Given that the live performance model of AMP! is delivered by college student “near peers” in locations close to their universities, it has been difficult to scale the program here in North Carolina. However, it has scaled well in the Los Angeles Unified School District, so hopefully that will provide a blueprint for sharing this creative and fun program to more youth in North Carolina. Lightfoot and her partners at the UCLA Art and Global Health Center are currently developing a compendium of video scenarios made by NC-based college students and a manual for teachers so that the intervention can be implemented more widely via digital delivery in classrooms across the state. The team is currently applying for funding to further refine the digital model and pilot and evaluate the implementation process and impact on student outcomes.

What do you think? Is this something you feel is appropriate for NC high school students? What do you think are the barriers and challenges such a program might encounter here? What are the positives about this kind of approach to sex education? Let us know below in the comments.

Should you sleep naked?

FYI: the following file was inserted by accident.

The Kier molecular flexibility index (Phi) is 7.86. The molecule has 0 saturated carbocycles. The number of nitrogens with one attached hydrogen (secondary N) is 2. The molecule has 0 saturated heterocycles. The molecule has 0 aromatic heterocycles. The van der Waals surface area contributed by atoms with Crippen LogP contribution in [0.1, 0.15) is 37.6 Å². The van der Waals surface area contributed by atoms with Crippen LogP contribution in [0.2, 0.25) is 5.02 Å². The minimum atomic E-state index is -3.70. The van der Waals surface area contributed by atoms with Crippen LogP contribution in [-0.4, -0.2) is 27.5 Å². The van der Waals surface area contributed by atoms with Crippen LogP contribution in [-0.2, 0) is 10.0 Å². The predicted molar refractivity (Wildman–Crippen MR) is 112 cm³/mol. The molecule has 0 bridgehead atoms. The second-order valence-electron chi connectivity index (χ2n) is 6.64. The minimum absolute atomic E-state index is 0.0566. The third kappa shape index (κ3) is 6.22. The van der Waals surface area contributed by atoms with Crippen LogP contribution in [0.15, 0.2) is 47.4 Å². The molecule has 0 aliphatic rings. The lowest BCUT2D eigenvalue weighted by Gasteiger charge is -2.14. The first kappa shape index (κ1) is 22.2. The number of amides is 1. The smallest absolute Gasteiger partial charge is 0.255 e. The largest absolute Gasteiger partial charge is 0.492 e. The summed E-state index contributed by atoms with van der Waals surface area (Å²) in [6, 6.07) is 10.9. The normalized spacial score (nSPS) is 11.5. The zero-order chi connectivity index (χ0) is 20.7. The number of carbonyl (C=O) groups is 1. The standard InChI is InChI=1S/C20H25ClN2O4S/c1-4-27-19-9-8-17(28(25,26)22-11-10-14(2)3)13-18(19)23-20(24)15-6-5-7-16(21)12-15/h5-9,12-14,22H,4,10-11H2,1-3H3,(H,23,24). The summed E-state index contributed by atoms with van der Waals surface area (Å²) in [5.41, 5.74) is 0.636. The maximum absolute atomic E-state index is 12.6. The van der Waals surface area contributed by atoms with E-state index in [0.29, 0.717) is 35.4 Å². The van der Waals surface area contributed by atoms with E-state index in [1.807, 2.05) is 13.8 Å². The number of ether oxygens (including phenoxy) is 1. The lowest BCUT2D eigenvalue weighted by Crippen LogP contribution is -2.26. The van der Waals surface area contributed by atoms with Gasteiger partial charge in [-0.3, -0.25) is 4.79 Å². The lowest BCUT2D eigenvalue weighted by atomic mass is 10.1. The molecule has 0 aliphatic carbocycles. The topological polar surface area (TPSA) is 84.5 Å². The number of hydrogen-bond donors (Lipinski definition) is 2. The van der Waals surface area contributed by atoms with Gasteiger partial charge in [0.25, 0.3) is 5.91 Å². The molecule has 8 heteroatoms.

As someone who traditionally loves wearing pajamas to bed at night I have always wondered about the question: is it better to sleep naked than in pajamas? A lack of sleep over time has been shown to increase the risk for stroke, diabetes, cognitive decline, depression, and obesity, so it’s important to determine what’s best for yourself to get a good night’s rest.

Rather than sit around and continue to wonder, I decided to do some research on the topic and solve this dilemma once and for all. In the US, around 10% of the population admit to sleeping naked; which is actually kind of low considering about 30% of our friends in the UK do so. Now that I know some people in the world actually do sleep naked, what are the benefits of doing so?

The most scientifically sound reason I could find for sleeping naked was to better regulate your body temperature overnight. If you sleep in pajamas and have heavy covers it can be easy to overheat and disrupt sleep accordingly. The Sleep Council has determined that 68°F is the ideal sleeping temperature for a high-quality night’s rest.